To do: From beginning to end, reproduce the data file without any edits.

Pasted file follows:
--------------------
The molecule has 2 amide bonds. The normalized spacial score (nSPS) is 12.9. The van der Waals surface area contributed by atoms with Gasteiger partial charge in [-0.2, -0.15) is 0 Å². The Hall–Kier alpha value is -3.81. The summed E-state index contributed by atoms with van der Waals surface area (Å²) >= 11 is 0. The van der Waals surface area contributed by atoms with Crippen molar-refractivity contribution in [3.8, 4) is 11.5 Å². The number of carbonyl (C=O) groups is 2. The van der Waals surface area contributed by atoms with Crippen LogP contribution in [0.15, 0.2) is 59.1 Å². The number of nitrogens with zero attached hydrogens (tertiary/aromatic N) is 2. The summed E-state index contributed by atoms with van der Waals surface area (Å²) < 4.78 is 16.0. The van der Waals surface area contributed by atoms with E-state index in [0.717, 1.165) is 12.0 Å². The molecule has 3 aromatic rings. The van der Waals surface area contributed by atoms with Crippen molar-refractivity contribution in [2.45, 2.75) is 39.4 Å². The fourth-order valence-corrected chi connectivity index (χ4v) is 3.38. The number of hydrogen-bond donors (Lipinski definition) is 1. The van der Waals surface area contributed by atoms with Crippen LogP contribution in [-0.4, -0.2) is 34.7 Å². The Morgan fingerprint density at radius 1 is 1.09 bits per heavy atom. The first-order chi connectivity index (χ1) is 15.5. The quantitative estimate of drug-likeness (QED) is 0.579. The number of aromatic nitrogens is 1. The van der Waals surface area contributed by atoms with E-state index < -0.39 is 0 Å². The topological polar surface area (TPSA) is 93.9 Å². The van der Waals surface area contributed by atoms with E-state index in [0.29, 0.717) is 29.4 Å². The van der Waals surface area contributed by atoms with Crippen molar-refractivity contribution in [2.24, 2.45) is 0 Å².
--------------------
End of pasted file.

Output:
The molecule has 2 amide bonds. The normalized spacial score (nSPS) is 12.9. The van der Waals surface area contributed by atoms with Gasteiger partial charge in [-0.2, -0.15) is 0 Å². The Hall–Kier alpha value is -3.81. The summed E-state index contributed by atoms with van der Waals surface area (Å²) >= 11 is 0. The van der Waals surface area contributed by atoms with Crippen molar-refractivity contribution in [3.8, 4) is 11.5 Å². The number of carbonyl (C=O) groups is 2. The van der Waals surface area contributed by atoms with Crippen LogP contribution in [0.15, 0.2) is 59.1 Å². The number of nitrogens with zero attached hydrogens (tertiary/aromatic N) is 2. The summed E-state index contributed by atoms with van der Waals surface area (Å²) < 4.78 is 16.0. The van der Waals surface area contributed by atoms with E-state index in [0.717, 1.165) is 12.0 Å². The molecule has 3 aromatic rings. The van der Waals surface area contributed by atoms with Crippen molar-refractivity contribution in [2.45, 2.75) is 39.4 Å². The fourth-order valence-corrected chi connectivity index (χ4v) is 3.38. The number of hydrogen-bond donors (Lipinski definition) is 1. The van der Waals surface area contributed by atoms with Crippen LogP contribution in [-0.4, -0.2) is 34.7 Å². The Morgan fingerprint density at radius 1 is 1.09 bits per heavy atom. The first-order chi connectivity index (χ1) is 15.5. The quantitative estimate of drug-likeness (QED) is 0.579. The number of aromatic nitrogens is 1. The van der Waals surface area contributed by atoms with E-state index < -0.39 is 0 Å². The topological polar surface area (TPSA) is 93.9 Å². The van der Waals surface area contributed by atoms with E-state index in [0.29, 0.717) is 29.4 Å². The van der Waals surface area contributed by atoms with Crippen molar-refractivity contribution in [2.24, 2.45) is 0 Å².